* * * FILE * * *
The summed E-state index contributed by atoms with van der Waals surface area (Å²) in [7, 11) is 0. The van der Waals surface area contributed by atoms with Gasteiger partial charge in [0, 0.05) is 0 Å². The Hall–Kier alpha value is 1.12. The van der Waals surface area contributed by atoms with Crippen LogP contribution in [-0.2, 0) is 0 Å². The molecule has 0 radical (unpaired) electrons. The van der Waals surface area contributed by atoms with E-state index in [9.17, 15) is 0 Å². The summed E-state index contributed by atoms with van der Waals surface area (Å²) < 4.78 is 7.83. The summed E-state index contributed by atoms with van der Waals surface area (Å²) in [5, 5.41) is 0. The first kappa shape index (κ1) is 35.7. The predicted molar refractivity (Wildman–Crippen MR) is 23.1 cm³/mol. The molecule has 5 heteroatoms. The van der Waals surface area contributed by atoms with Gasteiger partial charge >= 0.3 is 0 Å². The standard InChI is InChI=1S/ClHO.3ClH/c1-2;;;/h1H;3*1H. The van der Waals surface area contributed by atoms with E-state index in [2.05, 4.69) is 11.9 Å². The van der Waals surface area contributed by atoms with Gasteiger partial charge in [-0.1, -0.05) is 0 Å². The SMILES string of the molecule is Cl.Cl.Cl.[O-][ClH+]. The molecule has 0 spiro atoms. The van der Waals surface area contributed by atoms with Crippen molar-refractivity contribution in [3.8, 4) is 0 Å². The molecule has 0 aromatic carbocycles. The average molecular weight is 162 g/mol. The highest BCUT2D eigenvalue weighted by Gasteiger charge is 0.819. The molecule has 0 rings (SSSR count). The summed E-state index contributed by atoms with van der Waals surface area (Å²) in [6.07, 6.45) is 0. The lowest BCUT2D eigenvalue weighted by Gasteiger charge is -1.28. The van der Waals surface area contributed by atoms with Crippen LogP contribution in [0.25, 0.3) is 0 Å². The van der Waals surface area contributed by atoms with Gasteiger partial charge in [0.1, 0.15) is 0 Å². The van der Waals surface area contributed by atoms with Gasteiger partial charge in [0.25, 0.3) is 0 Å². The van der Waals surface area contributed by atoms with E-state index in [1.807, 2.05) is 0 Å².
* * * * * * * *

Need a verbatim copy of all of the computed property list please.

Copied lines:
The summed E-state index contributed by atoms with van der Waals surface area (Å²) in [7, 11) is 0. The van der Waals surface area contributed by atoms with Gasteiger partial charge in [0, 0.05) is 0 Å². The Hall–Kier alpha value is 1.12. The van der Waals surface area contributed by atoms with Crippen LogP contribution in [-0.2, 0) is 0 Å². The molecule has 0 radical (unpaired) electrons. The van der Waals surface area contributed by atoms with E-state index in [9.17, 15) is 0 Å². The summed E-state index contributed by atoms with van der Waals surface area (Å²) < 4.78 is 7.83. The summed E-state index contributed by atoms with van der Waals surface area (Å²) in [5, 5.41) is 0. The first kappa shape index (κ1) is 35.7. The predicted molar refractivity (Wildman–Crippen MR) is 23.1 cm³/mol. The molecule has 5 heteroatoms. The van der Waals surface area contributed by atoms with Gasteiger partial charge >= 0.3 is 0 Å². The standard InChI is InChI=1S/ClHO.3ClH/c1-2;;;/h1H;3*1H. The van der Waals surface area contributed by atoms with E-state index in [2.05, 4.69) is 11.9 Å². The van der Waals surface area contributed by atoms with Gasteiger partial charge in [-0.1, -0.05) is 0 Å². The SMILES string of the molecule is Cl.Cl.Cl.[O-][ClH+]. The molecule has 0 spiro atoms. The van der Waals surface area contributed by atoms with Crippen molar-refractivity contribution in [3.8, 4) is 0 Å². The molecule has 0 aromatic carbocycles. The average molecular weight is 162 g/mol. The highest BCUT2D eigenvalue weighted by Gasteiger charge is 0.819. The molecule has 0 rings (SSSR count). The summed E-state index contributed by atoms with van der Waals surface area (Å²) in [6.07, 6.45) is 0. The lowest BCUT2D eigenvalue weighted by Gasteiger charge is -1.28. The van der Waals surface area contributed by atoms with Crippen LogP contribution in [0.25, 0.3) is 0 Å². The van der Waals surface area contributed by atoms with Gasteiger partial charge in [0.1, 0.15) is 0 Å². The van der Waals surface area contributed by atoms with Gasteiger partial charge in [0.25, 0.3) is 0 Å². The van der Waals surface area contributed by atoms with E-state index in [1.807, 2.05) is 0 Å².